Conventional wisdom would indicate Chavez is the favorite in the Vietnamese community based on her track record.  But with  the strong supports of Mayor Liccardo, Madison Nguyen and her supporters, Mahan has made a  showing in the community by riding on a momentum of dividing the community using baseless claims to seed false fears and uncertainties in the community.  Some people in the community think this is a street fight politics and if history repeats itself, it will bring back memories to  those in the community old enough to live through the divisiveness era manufactured purposely for political gains by Madison Nguyen.

LSI predicts a very close race with a separation of less than 2,000 votes between winner and loser.   Let us put up a chair to watch an unprecedented campaign brawl in the history of San Jose mayoral race. 


Thursday, September 29, 2022

Councilmember Matt Mahan Supporting Women's Right to Choose or Not?

The battle for San Jose City mayoral seat is heating up now that the leaves are turning color for the final stretch.   Both remaining candidates are vying for the Vietnamese-American votes.  Afterall, it is 13% of the electorate. 

 Some Vietnamese-American supporters of Councilmember Matt Mahan are attacking Santa Clara County Supervisor Cindy Chavez on her support of women's right to choose and Proposition 1 which amends the state constitution to include the right for reproductive freedom.   They are asking the Vietnamese community not to vote for her because she is supporting abortion right.

These are the remnants of  Madison Nguyen supporters (Yes, few are  still clinging on the idea that she is politically viable) who claim that Mahan is against abortion and Proposition 1.  A statement going viral on various email groups declares his whole family is all against abortion for it is sinful and that Matt is a good Catholic person who would follow his church teaching.     

The fact of the matter is Mahan is a supporter of abortion and reproductive rights as reported in the main stream media.  As a progressive candidate in a politically liberal city,  this is not a surprise.

On May 9, 2022,  he also co-signed along with 77 other elected officials in the Bay Area an open letter asking Governor Newsom to support and fund abortion in California.  

What Mahan said to his Vietnamese supporters about his abortion stand,  LSI cannot confirm.  

So the misleading propaganda by his supporters is either  a clever lie to create favorable impression of Mahan or Mahan himself playing both sides of the fence and telling his Vietnamese supporters whatever they want to hear and let them attack Chavez on false pretense.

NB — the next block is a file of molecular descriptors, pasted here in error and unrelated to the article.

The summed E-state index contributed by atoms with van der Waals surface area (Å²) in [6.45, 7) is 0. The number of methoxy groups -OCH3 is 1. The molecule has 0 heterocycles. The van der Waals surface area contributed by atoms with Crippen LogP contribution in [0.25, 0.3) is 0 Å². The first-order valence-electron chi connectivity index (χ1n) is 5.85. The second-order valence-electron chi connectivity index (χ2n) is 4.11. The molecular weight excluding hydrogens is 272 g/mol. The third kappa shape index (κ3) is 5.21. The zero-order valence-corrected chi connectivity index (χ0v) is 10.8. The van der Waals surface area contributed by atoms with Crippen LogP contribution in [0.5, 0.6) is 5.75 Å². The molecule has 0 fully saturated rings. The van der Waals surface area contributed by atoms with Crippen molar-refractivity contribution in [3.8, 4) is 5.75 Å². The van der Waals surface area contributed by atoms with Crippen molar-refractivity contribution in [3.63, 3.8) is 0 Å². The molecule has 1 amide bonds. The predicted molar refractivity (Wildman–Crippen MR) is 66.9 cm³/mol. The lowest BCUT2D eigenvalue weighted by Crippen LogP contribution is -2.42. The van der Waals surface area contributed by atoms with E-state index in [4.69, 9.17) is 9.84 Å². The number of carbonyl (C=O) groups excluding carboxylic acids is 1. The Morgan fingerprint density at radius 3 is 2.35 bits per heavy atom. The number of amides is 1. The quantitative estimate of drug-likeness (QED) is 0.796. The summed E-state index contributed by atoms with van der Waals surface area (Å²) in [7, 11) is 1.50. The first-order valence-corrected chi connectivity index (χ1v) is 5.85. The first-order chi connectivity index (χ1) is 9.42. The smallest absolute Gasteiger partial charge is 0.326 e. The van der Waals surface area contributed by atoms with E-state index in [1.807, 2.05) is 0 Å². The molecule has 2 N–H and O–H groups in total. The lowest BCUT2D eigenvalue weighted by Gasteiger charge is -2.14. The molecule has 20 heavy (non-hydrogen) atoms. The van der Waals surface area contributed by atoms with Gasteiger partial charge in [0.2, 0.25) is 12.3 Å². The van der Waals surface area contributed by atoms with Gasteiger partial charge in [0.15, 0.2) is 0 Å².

In politics, slyness is the key and a narrative edge on your opponent is worthwhile to craft by any means given the opportunity. 

Saturday, September 10, 2022

The San Jose Mayoral Race and Conventional Wisdom

Prologue:   Right after the primary,  with San Jose Councilmember Matt Mahan surprisingly strong but expected second place finish behind Supervisor Cindy Chavez, he had the momentum going to the run off this November.    For Chavez,  anything below a 40%  winning margin in the primary was considered a sign of rough water ahead for her campaign since she was running with big name recognition and against a freshman city councilmember and two other relative unknown councilmembers.   

Another 4 weeks  before absentee ballots will land in mailboxes, still some of the election drama can now be viewed through the lens of the Vietnamese-American community.  With over 70,560 registered voters or about 13% of the overall electorate,  Vietnamese-American voters once again will be crucial for both candidates.

 In the primary, Chavez  won the majority of the districts that are either Latino or Asian dominated.   Mahan,  on the other hand, won in districts that are dominated by established white voters.  It seems that he came in strong by winning the non-Asian, non-Latino demographics despite the fact that they are not the majority voting bloc.    Why, because they always have a higher turn-out rate.   For example in the primary,  Latino was about 26%,  Viet at  ~ 29%, and White at ~38%.   The overall turn out was 35.5%.